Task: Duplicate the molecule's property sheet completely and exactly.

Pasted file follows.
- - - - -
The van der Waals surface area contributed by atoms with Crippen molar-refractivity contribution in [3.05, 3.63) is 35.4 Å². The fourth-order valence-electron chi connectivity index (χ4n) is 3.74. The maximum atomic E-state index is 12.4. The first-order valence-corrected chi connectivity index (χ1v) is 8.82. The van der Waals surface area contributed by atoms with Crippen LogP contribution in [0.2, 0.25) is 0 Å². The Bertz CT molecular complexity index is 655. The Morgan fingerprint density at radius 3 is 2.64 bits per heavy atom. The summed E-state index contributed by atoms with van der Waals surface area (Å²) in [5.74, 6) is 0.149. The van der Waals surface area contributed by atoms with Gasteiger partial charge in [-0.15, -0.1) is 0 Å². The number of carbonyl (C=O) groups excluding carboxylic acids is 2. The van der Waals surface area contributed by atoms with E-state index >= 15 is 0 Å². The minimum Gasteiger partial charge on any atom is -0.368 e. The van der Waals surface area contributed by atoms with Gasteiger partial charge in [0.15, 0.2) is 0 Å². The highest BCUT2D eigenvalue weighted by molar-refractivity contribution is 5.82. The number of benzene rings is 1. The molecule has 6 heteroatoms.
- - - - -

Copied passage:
The van der Waals surface area contributed by atoms with Crippen molar-refractivity contribution in [3.05, 3.63) is 35.4 Å². The fourth-order valence-electron chi connectivity index (χ4n) is 3.74. The maximum atomic E-state index is 12.4. The first-order valence-corrected chi connectivity index (χ1v) is 8.82. The van der Waals surface area contributed by atoms with Crippen LogP contribution in [0.2, 0.25) is 0 Å². The Bertz CT molecular complexity index is 655. The Morgan fingerprint density at radius 3 is 2.64 bits per heavy atom. The summed E-state index contributed by atoms with van der Waals surface area (Å²) in [5.74, 6) is 0.149. The van der Waals surface area contributed by atoms with Gasteiger partial charge in [-0.15, -0.1) is 0 Å². The number of carbonyl (C=O) groups excluding carboxylic acids is 2. The van der Waals surface area contributed by atoms with E-state index >= 15 is 0 Å². The minimum Gasteiger partial charge on any atom is -0.368 e. The van der Waals surface area contributed by atoms with Gasteiger partial charge in [0.15, 0.2) is 0 Å². The highest BCUT2D eigenvalue weighted by molar-refractivity contribution is 5.82. The number of benzene rings is 1. The molecule has 6 heteroatoms.